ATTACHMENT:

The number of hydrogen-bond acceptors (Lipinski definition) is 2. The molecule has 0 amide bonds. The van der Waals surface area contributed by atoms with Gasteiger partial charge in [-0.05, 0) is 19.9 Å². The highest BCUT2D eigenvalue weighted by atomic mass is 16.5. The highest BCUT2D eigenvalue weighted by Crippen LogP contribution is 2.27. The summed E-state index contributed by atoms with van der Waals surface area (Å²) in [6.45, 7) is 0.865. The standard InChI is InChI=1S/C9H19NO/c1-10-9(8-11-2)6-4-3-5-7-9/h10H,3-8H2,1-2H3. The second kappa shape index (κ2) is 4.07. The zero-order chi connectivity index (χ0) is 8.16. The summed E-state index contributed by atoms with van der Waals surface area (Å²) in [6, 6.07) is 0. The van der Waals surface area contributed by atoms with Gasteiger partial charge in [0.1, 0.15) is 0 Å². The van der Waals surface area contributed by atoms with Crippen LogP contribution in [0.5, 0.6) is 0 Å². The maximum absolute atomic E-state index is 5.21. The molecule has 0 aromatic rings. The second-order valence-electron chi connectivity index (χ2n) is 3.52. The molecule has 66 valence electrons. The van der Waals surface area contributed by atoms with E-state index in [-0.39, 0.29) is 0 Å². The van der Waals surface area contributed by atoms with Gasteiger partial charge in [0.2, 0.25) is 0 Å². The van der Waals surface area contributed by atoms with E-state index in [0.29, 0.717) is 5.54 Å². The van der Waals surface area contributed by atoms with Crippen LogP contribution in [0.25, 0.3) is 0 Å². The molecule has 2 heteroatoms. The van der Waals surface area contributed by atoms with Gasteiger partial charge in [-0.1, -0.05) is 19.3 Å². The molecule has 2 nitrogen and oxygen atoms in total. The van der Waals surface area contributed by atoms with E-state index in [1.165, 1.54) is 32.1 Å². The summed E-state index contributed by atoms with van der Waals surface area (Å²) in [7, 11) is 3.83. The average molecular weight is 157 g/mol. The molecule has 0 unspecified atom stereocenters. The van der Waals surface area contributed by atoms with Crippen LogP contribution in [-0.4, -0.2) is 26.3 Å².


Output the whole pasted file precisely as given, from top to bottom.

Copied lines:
The number of hydrogen-bond acceptors (Lipinski definition) is 2. The molecule has 0 amide bonds. The van der Waals surface area contributed by atoms with Gasteiger partial charge in [-0.05, 0) is 19.9 Å². The highest BCUT2D eigenvalue weighted by atomic mass is 16.5. The highest BCUT2D eigenvalue weighted by Crippen LogP contribution is 2.27. The summed E-state index contributed by atoms with van der Waals surface area (Å²) in [6.45, 7) is 0.865. The standard InChI is InChI=1S/C9H19NO/c1-10-9(8-11-2)6-4-3-5-7-9/h10H,3-8H2,1-2H3. The second kappa shape index (κ2) is 4.07. The zero-order chi connectivity index (χ0) is 8.16. The summed E-state index contributed by atoms with van der Waals surface area (Å²) in [6, 6.07) is 0. The van der Waals surface area contributed by atoms with Gasteiger partial charge in [0.1, 0.15) is 0 Å². The van der Waals surface area contributed by atoms with Crippen LogP contribution in [0.5, 0.6) is 0 Å². The maximum absolute atomic E-state index is 5.21. The molecule has 0 aromatic rings. The second-order valence-electron chi connectivity index (χ2n) is 3.52. The molecule has 66 valence electrons. The van der Waals surface area contributed by atoms with E-state index in [-0.39, 0.29) is 0 Å². The van der Waals surface area contributed by atoms with Gasteiger partial charge in [0.2, 0.25) is 0 Å². The van der Waals surface area contributed by atoms with E-state index in [0.29, 0.717) is 5.54 Å². The van der Waals surface area contributed by atoms with Crippen LogP contribution in [0.25, 0.3) is 0 Å². The molecule has 2 heteroatoms. The van der Waals surface area contributed by atoms with Gasteiger partial charge in [-0.1, -0.05) is 19.3 Å². The molecule has 2 nitrogen and oxygen atoms in total. The van der Waals surface area contributed by atoms with E-state index in [1.165, 1.54) is 32.1 Å². The summed E-state index contributed by atoms with van der Waals surface area (Å²) in [7, 11) is 3.83. The average molecular weight is 157 g/mol. The molecule has 0 unspecified atom stereocenters. The van der Waals surface area contributed by atoms with Crippen LogP contribution in [-0.4, -0.2) is 26.3 Å².